FoodBuddy connects home cooks, most of whom are women, with buyers, thus allowing them to create mini businesses and earn recognition for an often-overlooked skill.

A Bluru food platform is helping women and homemakers share their cooking skills
news Human interest Wednesday, January 30, 2019 - 17:47

When Sandhya Sinha moved to Hyderabad after spending 14 years in Kolkata, she did not know anyone in the city or her apartment complex. A mother to eight-year-old twin girls, she was looking for a flexible job so that she could be at home for her children when they returned from school, without much luck.

A few months back, she found out about FoodyBuddy, a platform that allows people to sell homemade food within their communities and neighbourhoods. The sellers decide the quantity, the menu, prices, as well as delivery – either the neighbours pick it up, or they deliver it within the neighbourhood.

In October 2018, Sandhya became a seller on FoodyBuddy. “I love cooking, and trying out new dishes,” the 35-year-old tells TNM. “And this allowed me the flexibility to work when I wanted and be there for my kids too. I didn’t know anyone in my apartment complex initially. Now, I have friends here, and people who recognise me for my food. I love when my daughters’ friends come home and say they love my noodles.”

Sandhya Sinha. Her homemade besan laddoos and nimkis are favourites among customers.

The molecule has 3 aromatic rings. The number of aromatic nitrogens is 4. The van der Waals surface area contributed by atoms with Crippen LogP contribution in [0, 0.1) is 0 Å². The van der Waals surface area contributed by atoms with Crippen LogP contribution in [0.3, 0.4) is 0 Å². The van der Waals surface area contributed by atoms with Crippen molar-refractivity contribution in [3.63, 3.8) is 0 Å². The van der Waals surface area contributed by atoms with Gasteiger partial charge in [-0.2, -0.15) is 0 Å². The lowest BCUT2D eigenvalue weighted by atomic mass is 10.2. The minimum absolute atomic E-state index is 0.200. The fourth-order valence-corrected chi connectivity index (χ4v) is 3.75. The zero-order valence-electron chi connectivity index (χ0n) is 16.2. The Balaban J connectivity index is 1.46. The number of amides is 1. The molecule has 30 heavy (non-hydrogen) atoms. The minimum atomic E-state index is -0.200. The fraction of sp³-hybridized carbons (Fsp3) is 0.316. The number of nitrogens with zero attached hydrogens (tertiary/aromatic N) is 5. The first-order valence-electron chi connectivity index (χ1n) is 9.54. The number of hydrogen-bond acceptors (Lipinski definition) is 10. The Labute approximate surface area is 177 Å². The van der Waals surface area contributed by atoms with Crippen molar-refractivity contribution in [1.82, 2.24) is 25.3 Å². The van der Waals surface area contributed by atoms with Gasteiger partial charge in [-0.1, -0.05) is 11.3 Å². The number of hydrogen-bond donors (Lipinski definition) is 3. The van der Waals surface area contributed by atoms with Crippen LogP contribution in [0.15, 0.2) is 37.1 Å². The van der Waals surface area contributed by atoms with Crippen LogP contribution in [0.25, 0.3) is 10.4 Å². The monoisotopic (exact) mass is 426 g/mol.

Launched in Bengaluru in 2015, FoodyBuddy is a platform founded by Anup Gopinathan, Akil Sethuraman and Rachna Rao that connects ‘home chefs’ to those in their vicinity who’d like to have home food. Anup explains that FoodyBuddy is different from restaurants that market themselves with home-style dishes. “This is about people who make amazing food for their families – and can ask others in their neighbourhood if they would be interested in having the same dishes so they will make a larger portion,” he says.

In doing so, Anup says, not only is there a lot of diversity in terms of dishes but authenticity too, as the home chefs are likely well-versed in their native cuisines and prepare homely dishes that you may not get at an eatery. With over 100 communities and over 1,000 sellers in Bengaluru alone, FoodyBuddy recently had its formal launch in Hyderabad, though it's been operating for a few months. The platform has allowed several women, including homemakers, to feel recognised and validated for a skill that is often taken for granted – cooking.

Akil, Anup and Rachna, the cofounders of FoodyBuddy

Take Bengaluru-based Shweta Sharma for instance. The 35-year-old homemaker has always loved cooking. And when she got to know about FoodyBuddy late last year, she decided to join as a seller in October. “Initially, I just listed moong dal halwa and another dish, which did not gain a lot of traction. After that, I listed puran poli, and that was a huge hit,” she says.

Born and brought up in Bengaluru, but with a Maharashtrian heritage and married to a man from Uttar Pradesh, Shweta offers a unique blend of dishes. While puran poli (a thick parantha stuffed with a sweet blend of jaggery and dal), one of her most popular dishes, is Maharashtrian, she also makes south Indian and north Indian food and snacks, along with cakes and bakes.